the itjerk

my adventures with technology

Tag Archives: discogs

rippin’ good time!

A long holiday break and “dry January” has given me plenty of time to finish ripping my CD collection, and as of today, I’m finished. My RAID drive is now half-full of digital music – ripped, tagged, and entered into Discogs – all for Roon to play. Hurrah!

I’ve sorted through thousands of CDs; nearly all of them I want to keep, and those that I don’t I’ve piled into two: worth selling and worthless. It’s hard to define what to not keep, but you kinda know it when you see it: Todd Rundgren compilation 2CD on Rhino, French budget CD of The Moody Blues’ Go No… you get the drift.

I’ve deleted about 50% of the mp3 I’ve ever downloaded because they’ve been replaced with a shiny disc. That’s good! I regret selling some that I used to own, and I wish I would have made a FLAC copy of the ones I only made a MP3 of; yeah, I know, that’s not “in the spirit” of copyright law, but you know what? Artists make the same on used CD purchases. But I don’t want to go there…

CDs are amazingly cheap, so cheap that I find myself scouring bargain bins and buying anything under $3-4 bucks, especially of ones I already have the vinyl of. I might not keep all of them, but that digital archive is gonna be OCD complete!

rippin’ good time?

Now that I’ve started my 14 day trial to Roon, I have begun digitizing my record collection in earnest. What fun! Not really. Pretty boring to be honest. There’s no real fast way to do it; I guess I could use one of those services – pack up my CDs and mail them to someone who will rip them – seriously, no way. So it’s to the grind: take a bunch of CDs off the shelf, open the case, open the drawer, insert, press rip, get artwork, eject, repeat. About 4,000 times.

A couple of things: First, don’t use “CD Paranoia Mode” because it’s slow. Just let them rip and deal with potential errors later. Ripping is a marathon and it isn’t pretty. Second, check metadata as you rip: titles, dates, artwork, m3u file, etc. Remember, you’re building a Library, and it’s much easier to do now than later. Third, the CDs I am ripping were all entered into discogs.com. I can sort my collection by “date entered” which approximates the listing by what’s on the shelf: very convenient for collecting artwork, checking dates etc.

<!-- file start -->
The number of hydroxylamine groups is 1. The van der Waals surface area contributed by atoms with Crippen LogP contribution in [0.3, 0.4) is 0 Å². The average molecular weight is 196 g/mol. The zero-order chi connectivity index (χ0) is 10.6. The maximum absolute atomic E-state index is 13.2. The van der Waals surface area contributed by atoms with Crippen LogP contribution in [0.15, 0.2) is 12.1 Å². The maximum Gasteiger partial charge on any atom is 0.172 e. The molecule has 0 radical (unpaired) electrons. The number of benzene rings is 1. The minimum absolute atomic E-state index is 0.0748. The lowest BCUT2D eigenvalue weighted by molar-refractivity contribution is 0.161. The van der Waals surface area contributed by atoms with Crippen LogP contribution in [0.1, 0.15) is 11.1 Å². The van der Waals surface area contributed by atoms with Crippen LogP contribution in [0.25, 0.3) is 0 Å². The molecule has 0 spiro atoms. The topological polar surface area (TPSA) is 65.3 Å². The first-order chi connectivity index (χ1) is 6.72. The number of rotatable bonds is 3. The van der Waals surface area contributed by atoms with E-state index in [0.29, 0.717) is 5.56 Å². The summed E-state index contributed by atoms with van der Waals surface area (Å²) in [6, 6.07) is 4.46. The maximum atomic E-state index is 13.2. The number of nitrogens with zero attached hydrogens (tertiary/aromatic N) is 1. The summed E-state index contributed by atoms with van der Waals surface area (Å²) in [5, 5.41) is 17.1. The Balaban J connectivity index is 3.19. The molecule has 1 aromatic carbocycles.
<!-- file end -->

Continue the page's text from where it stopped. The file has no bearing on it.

Finally, rip everything, even that crappy Badfinger live CD on Ryko. If you don’t want to rip it, ditch it (and delete the files, lest you be in violation of copyright laws!). Seriously, this is a good time to pass judgment as to what is “on the shelf.” It’s also a great time to look for holes in the collection, especially with that discogs page open.

This will take substantially longer than the 14 day trial to Roon!

discogs.com

I have a few passions in life: technology, food (both eating and cooking) and music. I’ve been collecting records since the early 70s and have amassed a man-cave full of them, along with CDs, DVDs, boxsets, cassettes, singles, etc. After doing this for decades, I find slimmer pickings at the shops these days; mainly, because I already own most of the records that I want, and well, people’s taste in music doesn’t really change that much over the years, does it? But I still love collecting, and I still love record shopping.

In 2005, I discovered discogs.com. It’s a website built around a user-contributed database with just about every music release ever, you know, released. Think of it as Wikipedia, but for albums. The coolest feature is the implementation of master release and subsequent pressings. For the collector, one can find the exact pressing in their collection, or the copy that they are looking for, as there’s also a marketplace attached to the site — I guess that’s how they keep the bills paid for running the website.

As with any “user-contributed” sites, discogs.com has its pluses and minuses (the minuses being users that take it upon themselves to police every last change to a listing), but overall, it’s very accurate and very robust. As a marketplace, it’s effortless to drill down to the *exact* release I want; as well as creating a want list for those that I cannot afford! Anyway…

I have a lot of records; to the point of I don’t even know what I have! On a recent record-run, I bought five records that I already owned. Not a lot of money, but it pushed me into action. Discogs.com also has a feature that allows one to catalog their collection to the website, as well as a phone app that lets one access that collection wherever they go. The trick is, you have to enter that collection into the website. Luckily, the phone app has a built-in barcode reader, so adding items to your collection is as easy as scanning them (just keep the app rotation fixed to portrait)! For records, unfortunately, this doesn’t work, as ones prior to 1980 never had barcodes. But it’s easy enough to enter the catalog number from a computer.

It’s a time consuming process, but not one without reward – revisiting items I didn’t know I had – nor one without an end. Figuring out which specific pressing I have (Monarch, Presswell, etc.) can be arduous, even to the point of who cares; but it’s a solution to a very real need, and a damn good one at that. Give me a year and I’ll have most everything cataloged.

Until then, enjoy the music.

drupal

Okay, something new to learn, the Drupal content management system. I have some help from the good people at Ajenda.com and a great incentive in the discogs module written by karlheinz. Here's to the next incarnation of progressiverock.com!